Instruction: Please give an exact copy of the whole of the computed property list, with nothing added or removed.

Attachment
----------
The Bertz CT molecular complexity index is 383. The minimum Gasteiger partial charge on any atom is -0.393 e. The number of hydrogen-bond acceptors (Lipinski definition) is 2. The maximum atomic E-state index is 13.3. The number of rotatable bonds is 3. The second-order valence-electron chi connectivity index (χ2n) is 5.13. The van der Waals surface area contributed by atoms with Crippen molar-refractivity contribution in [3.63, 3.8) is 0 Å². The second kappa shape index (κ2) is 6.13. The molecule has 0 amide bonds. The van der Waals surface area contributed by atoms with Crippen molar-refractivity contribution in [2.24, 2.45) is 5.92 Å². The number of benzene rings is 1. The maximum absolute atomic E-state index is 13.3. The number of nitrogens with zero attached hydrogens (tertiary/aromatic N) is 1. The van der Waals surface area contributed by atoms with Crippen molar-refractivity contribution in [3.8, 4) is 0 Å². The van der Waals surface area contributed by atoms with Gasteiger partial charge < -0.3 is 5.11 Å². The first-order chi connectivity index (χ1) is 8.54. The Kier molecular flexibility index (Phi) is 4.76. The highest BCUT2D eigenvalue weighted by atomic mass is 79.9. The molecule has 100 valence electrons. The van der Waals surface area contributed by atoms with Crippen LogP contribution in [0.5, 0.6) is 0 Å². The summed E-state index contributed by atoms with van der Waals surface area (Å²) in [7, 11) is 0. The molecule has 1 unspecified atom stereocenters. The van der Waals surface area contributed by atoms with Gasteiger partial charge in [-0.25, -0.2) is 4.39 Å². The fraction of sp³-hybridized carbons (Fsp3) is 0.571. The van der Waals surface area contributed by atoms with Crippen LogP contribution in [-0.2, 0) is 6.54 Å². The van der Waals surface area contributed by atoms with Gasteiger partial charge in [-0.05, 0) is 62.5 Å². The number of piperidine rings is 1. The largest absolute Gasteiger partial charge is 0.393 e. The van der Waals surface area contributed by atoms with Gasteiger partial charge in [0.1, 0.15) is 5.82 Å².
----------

The Bertz CT molecular complexity index is 383. The minimum Gasteiger partial charge on any atom is -0.393 e. The number of hydrogen-bond acceptors (Lipinski definition) is 2. The maximum atomic E-state index is 13.3. The number of rotatable bonds is 3. The second-order valence-electron chi connectivity index (χ2n) is 5.13. The van der Waals surface area contributed by atoms with Crippen molar-refractivity contribution in [3.63, 3.8) is 0 Å². The second kappa shape index (κ2) is 6.13. The molecule has 0 amide bonds. The van der Waals surface area contributed by atoms with Crippen molar-refractivity contribution in [2.24, 2.45) is 5.92 Å². The number of benzene rings is 1. The maximum absolute atomic E-state index is 13.3. The number of nitrogens with zero attached hydrogens (tertiary/aromatic N) is 1. The van der Waals surface area contributed by atoms with Crippen molar-refractivity contribution in [3.8, 4) is 0 Å². The van der Waals surface area contributed by atoms with Gasteiger partial charge < -0.3 is 5.11 Å². The first-order chi connectivity index (χ1) is 8.54. The Kier molecular flexibility index (Phi) is 4.76. The highest BCUT2D eigenvalue weighted by atomic mass is 79.9. The molecule has 100 valence electrons. The van der Waals surface area contributed by atoms with Crippen LogP contribution in [0.5, 0.6) is 0 Å². The summed E-state index contributed by atoms with van der Waals surface area (Å²) in [7, 11) is 0. The molecule has 1 unspecified atom stereocenters. The van der Waals surface area contributed by atoms with Gasteiger partial charge in [-0.25, -0.2) is 4.39 Å². The fraction of sp³-hybridized carbons (Fsp3) is 0.571. The van der Waals surface area contributed by atoms with Crippen LogP contribution in [-0.2, 0) is 6.54 Å². The van der Waals surface area contributed by atoms with Gasteiger partial charge in [-0.05, 0) is 62.5 Å². The number of piperidine rings is 1. The largest absolute Gasteiger partial charge is 0.393 e. The van der Waals surface area contributed by atoms with Gasteiger partial charge in [0.1, 0.15) is 5.82 Å².